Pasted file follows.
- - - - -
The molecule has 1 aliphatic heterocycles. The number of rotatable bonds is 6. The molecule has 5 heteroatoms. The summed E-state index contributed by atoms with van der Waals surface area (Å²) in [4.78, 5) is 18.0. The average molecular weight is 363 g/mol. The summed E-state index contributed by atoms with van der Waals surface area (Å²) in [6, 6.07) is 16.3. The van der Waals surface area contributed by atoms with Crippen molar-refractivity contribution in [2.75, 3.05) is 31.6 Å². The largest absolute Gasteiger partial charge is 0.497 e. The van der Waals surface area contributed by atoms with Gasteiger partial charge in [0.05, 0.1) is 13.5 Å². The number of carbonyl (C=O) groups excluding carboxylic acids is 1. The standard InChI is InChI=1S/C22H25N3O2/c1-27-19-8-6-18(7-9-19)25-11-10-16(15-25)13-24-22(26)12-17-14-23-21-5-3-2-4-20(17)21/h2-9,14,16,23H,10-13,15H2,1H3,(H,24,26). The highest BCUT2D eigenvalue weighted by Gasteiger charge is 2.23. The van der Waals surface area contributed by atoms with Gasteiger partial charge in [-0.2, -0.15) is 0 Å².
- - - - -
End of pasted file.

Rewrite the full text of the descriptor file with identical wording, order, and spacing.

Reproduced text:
The molecule has 1 aliphatic heterocycles. The number of rotatable bonds is 6. The molecule has 5 heteroatoms. The summed E-state index contributed by atoms with van der Waals surface area (Å²) in [4.78, 5) is 18.0. The average molecular weight is 363 g/mol. The summed E-state index contributed by atoms with van der Waals surface area (Å²) in [6, 6.07) is 16.3. The van der Waals surface area contributed by atoms with Crippen molar-refractivity contribution in [2.75, 3.05) is 31.6 Å². The largest absolute Gasteiger partial charge is 0.497 e. The van der Waals surface area contributed by atoms with Gasteiger partial charge in [0.05, 0.1) is 13.5 Å². The number of carbonyl (C=O) groups excluding carboxylic acids is 1. The standard InChI is InChI=1S/C22H25N3O2/c1-27-19-8-6-18(7-9-19)25-11-10-16(15-25)13-24-22(26)12-17-14-23-21-5-3-2-4-20(17)21/h2-9,14,16,23H,10-13,15H2,1H3,(H,24,26). The highest BCUT2D eigenvalue weighted by Gasteiger charge is 2.23. The van der Waals surface area contributed by atoms with Gasteiger partial charge in [-0.2, -0.15) is 0 Å².